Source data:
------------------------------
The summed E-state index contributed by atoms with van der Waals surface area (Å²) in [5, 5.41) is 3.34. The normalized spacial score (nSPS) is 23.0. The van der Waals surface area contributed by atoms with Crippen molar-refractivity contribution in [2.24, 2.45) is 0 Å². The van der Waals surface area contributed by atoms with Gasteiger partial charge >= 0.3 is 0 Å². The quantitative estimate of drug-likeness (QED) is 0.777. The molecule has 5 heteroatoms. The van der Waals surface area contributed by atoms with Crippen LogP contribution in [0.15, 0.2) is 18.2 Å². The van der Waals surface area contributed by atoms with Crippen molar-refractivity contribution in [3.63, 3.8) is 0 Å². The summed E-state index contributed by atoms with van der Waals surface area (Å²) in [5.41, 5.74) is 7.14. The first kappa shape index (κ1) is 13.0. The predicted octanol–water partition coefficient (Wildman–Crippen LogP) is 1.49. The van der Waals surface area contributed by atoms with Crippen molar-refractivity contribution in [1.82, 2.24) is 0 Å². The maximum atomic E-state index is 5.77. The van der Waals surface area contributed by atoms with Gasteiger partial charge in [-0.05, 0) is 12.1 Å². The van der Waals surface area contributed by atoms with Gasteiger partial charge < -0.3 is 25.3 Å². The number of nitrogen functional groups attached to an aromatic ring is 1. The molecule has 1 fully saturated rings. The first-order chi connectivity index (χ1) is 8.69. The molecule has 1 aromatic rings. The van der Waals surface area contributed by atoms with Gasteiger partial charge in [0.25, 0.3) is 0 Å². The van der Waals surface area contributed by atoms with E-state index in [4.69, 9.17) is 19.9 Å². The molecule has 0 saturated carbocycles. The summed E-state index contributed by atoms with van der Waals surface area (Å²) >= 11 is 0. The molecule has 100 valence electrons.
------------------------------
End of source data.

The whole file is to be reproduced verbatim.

The summed E-state index contributed by atoms with van der Waals surface area (Å²) in [5, 5.41) is 3.34. The normalized spacial score (nSPS) is 23.0. The van der Waals surface area contributed by atoms with Crippen molar-refractivity contribution in [2.24, 2.45) is 0 Å². The van der Waals surface area contributed by atoms with Gasteiger partial charge >= 0.3 is 0 Å². The quantitative estimate of drug-likeness (QED) is 0.777. The molecule has 5 heteroatoms. The van der Waals surface area contributed by atoms with Crippen LogP contribution in [0.15, 0.2) is 18.2 Å². The van der Waals surface area contributed by atoms with Crippen molar-refractivity contribution in [3.63, 3.8) is 0 Å². The summed E-state index contributed by atoms with van der Waals surface area (Å²) in [5.41, 5.74) is 7.14. The first kappa shape index (κ1) is 13.0. The predicted octanol–water partition coefficient (Wildman–Crippen LogP) is 1.49. The van der Waals surface area contributed by atoms with Crippen molar-refractivity contribution in [1.82, 2.24) is 0 Å². The maximum atomic E-state index is 5.77. The van der Waals surface area contributed by atoms with Gasteiger partial charge in [-0.05, 0) is 12.1 Å². The van der Waals surface area contributed by atoms with Gasteiger partial charge < -0.3 is 25.3 Å². The number of nitrogen functional groups attached to an aromatic ring is 1. The molecule has 1 fully saturated rings. The first-order chi connectivity index (χ1) is 8.69. The molecule has 1 aromatic rings. The van der Waals surface area contributed by atoms with Gasteiger partial charge in [0.25, 0.3) is 0 Å². The van der Waals surface area contributed by atoms with E-state index in [4.69, 9.17) is 19.9 Å². The molecule has 0 saturated carbocycles. The summed E-state index contributed by atoms with van der Waals surface area (Å²) >= 11 is 0. The molecule has 100 valence electrons.